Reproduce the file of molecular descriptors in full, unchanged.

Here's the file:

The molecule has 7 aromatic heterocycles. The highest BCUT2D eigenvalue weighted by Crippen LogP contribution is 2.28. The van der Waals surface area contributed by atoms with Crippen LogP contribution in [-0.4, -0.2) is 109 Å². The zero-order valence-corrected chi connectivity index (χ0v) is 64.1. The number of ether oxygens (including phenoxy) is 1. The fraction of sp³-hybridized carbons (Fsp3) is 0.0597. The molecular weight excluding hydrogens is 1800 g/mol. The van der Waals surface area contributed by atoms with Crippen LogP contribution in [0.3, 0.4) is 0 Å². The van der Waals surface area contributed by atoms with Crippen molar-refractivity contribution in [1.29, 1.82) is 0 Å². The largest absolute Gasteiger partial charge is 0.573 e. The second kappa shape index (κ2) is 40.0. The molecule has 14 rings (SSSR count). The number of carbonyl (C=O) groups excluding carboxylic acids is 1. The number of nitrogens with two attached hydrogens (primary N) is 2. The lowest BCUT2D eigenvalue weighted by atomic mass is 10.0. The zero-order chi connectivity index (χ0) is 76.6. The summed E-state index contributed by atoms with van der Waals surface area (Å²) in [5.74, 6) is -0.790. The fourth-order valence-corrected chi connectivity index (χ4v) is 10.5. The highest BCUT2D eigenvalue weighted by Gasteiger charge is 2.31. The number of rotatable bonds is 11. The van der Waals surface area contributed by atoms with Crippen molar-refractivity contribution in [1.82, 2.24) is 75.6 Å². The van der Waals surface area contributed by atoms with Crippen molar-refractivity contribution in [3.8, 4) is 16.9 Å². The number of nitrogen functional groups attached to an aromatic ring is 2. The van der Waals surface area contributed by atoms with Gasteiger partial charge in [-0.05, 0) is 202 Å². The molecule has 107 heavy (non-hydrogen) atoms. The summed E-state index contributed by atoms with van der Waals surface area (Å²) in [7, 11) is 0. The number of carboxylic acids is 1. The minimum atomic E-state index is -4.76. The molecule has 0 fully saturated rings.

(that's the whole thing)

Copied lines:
The molecule has 7 aromatic heterocycles. The highest BCUT2D eigenvalue weighted by Crippen LogP contribution is 2.28. The van der Waals surface area contributed by atoms with Crippen LogP contribution in [-0.4, -0.2) is 109 Å². The zero-order valence-corrected chi connectivity index (χ0v) is 64.1. The number of ether oxygens (including phenoxy) is 1. The fraction of sp³-hybridized carbons (Fsp3) is 0.0597. The molecular weight excluding hydrogens is 1800 g/mol. The van der Waals surface area contributed by atoms with Crippen LogP contribution in [0.3, 0.4) is 0 Å². The van der Waals surface area contributed by atoms with Crippen molar-refractivity contribution in [1.29, 1.82) is 0 Å². The largest absolute Gasteiger partial charge is 0.573 e. The second kappa shape index (κ2) is 40.0. The molecule has 14 rings (SSSR count). The number of carbonyl (C=O) groups excluding carboxylic acids is 1. The number of nitrogens with two attached hydrogens (primary N) is 2. The lowest BCUT2D eigenvalue weighted by atomic mass is 10.0. The zero-order chi connectivity index (χ0) is 76.6. The summed E-state index contributed by atoms with van der Waals surface area (Å²) in [5.74, 6) is -0.790. The fourth-order valence-corrected chi connectivity index (χ4v) is 10.5. The highest BCUT2D eigenvalue weighted by Gasteiger charge is 2.31. The number of rotatable bonds is 11. The van der Waals surface area contributed by atoms with Crippen molar-refractivity contribution in [1.82, 2.24) is 75.6 Å². The van der Waals surface area contributed by atoms with Crippen molar-refractivity contribution in [3.8, 4) is 16.9 Å². The number of nitrogen functional groups attached to an aromatic ring is 2. The van der Waals surface area contributed by atoms with Gasteiger partial charge in [-0.05, 0) is 202 Å². The molecule has 107 heavy (non-hydrogen) atoms. The summed E-state index contributed by atoms with van der Waals surface area (Å²) in [7, 11) is 0. The number of carboxylic acids is 1. The minimum atomic E-state index is -4.76. The molecule has 0 fully saturated rings.